March 9, 2017
by Sean Ruthen
Currently the City of Vancouver’s largest transit-oriented development, Marine Gateway is a mixed-use development that adjoins the Sky-train station of the same name. Photo: Andrew Latreille
TEXT Sean Ruthen
PHOTOS Andrew Latreille, unless otherwise noted
Travelling through Metro Vancouver on any given day, one sees a few dozen cranes in the air assembling business-as-usual residential towers. More recently, however, a trailblazer has appeared among the usual suspects, wearing its residential and mixed-use density like a badge of honour: the Transit-Oriented Development (TOD).
Unlike its predecessor, the podium-tower, which turned land-lift into a development and real estate windfall, the TOD is all about plugging residents into the Smart City. Among its many tenets, the Smart City model advocates for robust public transit systems, enabling healthy urban growth with less reliance on private automobiles. The outcome is that the catchment areas around transit stations become ideal places to rezone to allow for higher density. Because of the city’s Green Building legislation, creating a TOD in Vancouver also means providing a community amenity contribution and building to LEED Gold standard (soon to be upgraded to Passive House standard).
TODs can also provide opportunities for much needed affordable housing—the “missing middle” of the housing market, between single family homes and condominium towers—often built in the form of street-scaled townhouses, duplexes and triplexes. And of course, no TOD is complete without its commercial retail units. A major grocer, drugstore, movie theatre (or a combination of all three) usually anchors larger developments.
A handful of recent TODs in Metro Vancouver deserve attention. In Burnaby, both Metrotown and Brentwood Mall have massive construction on their peripheries next to their respective SkyTrain stations, with numerous residential high-rises among them. In Surrey, towers continue to rise around the new City Centre in Whalley, while in New Westminster, new towers are being constructed along the waterfront—all within walking distance of SkyTrain stations. With the region’s new Evergreen extension now open, the areas around those stations will surely become bustling nodes of activity, as is finally happening along the Millennium Line at both Brentwood and Lougheed Town Centre, the latter of which plans to redevelop 72 acres with nineteen towers.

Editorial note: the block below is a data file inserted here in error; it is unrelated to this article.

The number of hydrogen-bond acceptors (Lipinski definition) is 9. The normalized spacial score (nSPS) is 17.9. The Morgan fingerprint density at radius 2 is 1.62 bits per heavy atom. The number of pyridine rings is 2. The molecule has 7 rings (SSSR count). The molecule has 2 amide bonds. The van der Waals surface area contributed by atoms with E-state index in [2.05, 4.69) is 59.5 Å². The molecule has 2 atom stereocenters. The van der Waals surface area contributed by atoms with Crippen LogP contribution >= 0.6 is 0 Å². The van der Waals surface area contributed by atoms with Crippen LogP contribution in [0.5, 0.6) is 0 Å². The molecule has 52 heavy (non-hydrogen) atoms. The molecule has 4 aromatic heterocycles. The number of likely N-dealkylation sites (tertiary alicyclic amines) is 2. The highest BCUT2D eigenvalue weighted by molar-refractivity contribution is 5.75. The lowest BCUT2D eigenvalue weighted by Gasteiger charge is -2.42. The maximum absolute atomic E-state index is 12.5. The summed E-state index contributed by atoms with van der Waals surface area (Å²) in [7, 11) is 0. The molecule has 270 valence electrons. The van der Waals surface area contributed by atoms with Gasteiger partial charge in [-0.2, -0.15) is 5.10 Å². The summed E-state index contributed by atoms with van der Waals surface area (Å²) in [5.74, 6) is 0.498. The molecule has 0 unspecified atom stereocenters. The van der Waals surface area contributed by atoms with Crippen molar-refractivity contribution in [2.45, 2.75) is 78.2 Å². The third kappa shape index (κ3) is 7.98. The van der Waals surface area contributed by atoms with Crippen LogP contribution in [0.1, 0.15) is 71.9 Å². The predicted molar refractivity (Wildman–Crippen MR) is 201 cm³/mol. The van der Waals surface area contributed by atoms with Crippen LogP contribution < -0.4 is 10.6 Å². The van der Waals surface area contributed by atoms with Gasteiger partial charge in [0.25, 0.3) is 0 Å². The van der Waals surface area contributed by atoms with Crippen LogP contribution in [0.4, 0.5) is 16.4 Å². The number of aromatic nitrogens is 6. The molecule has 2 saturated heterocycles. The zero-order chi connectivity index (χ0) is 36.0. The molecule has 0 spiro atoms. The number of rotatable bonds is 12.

The development was designed by Perkins+Will to centre around a commercial plaza. Photo: Andrew Latreille
By area, the future Oakridge Mall development, by Westbank and Ivanhoé Cambridge with Henriquez Partners Architects, is the biggest TOD project on the desk of Gil Kelley, the City’s newly appointed head planner. The developer’s original proposal provided 2,800 apartments and townhomes in a dozen towers over a 30-acre site. While the scale has been significantly pared down, there still remains the need to densify the immediate neighbourhood around the new Oakridge station, next to downtown Vancouver’s only stand-alone shopping mall.
Two stops to the south, one arrives at what is currently the City of Vancouver’s largest TOD: Marine Gateway, by PCI Developments and Perkins+Will, named for the Canada Line station it straddles. With south Vancouver’s largest bus interchange mere steps away, it is now one of the busiest hubs on the Canada Line, second only to Vancouver City Centre.
Writing about the recently opened Canada Line (see CA, March 2011), I observed that it would probably be a while until we saw towers rising on the southern slopes of the city around Marine Gateway station, given the area’s industrial composition. Since that time, seven towers have been built, with two more currently under construction. Of all of them however, it is the Perkins+Will development that has done the most heavy lifting for the area, since it shares the same corner as the Canada Line station with a direct connection to its entry plaza.
I recently visited the newly opened development with Perkins+Will principal and project architect Ryan Bragg, MRAIC. He was quick to point out the sound and tactility of the boardwalk along the commercial high street, which in the middle of a weekday was filled with people heading to the bank and to the 3,700-square-metre T&T grocer, the anchor tenant for this new mini-village.
A pedestrian retail street crossing though Marine Gateway gives access to an office tower and residential highrises. Photo: Ed White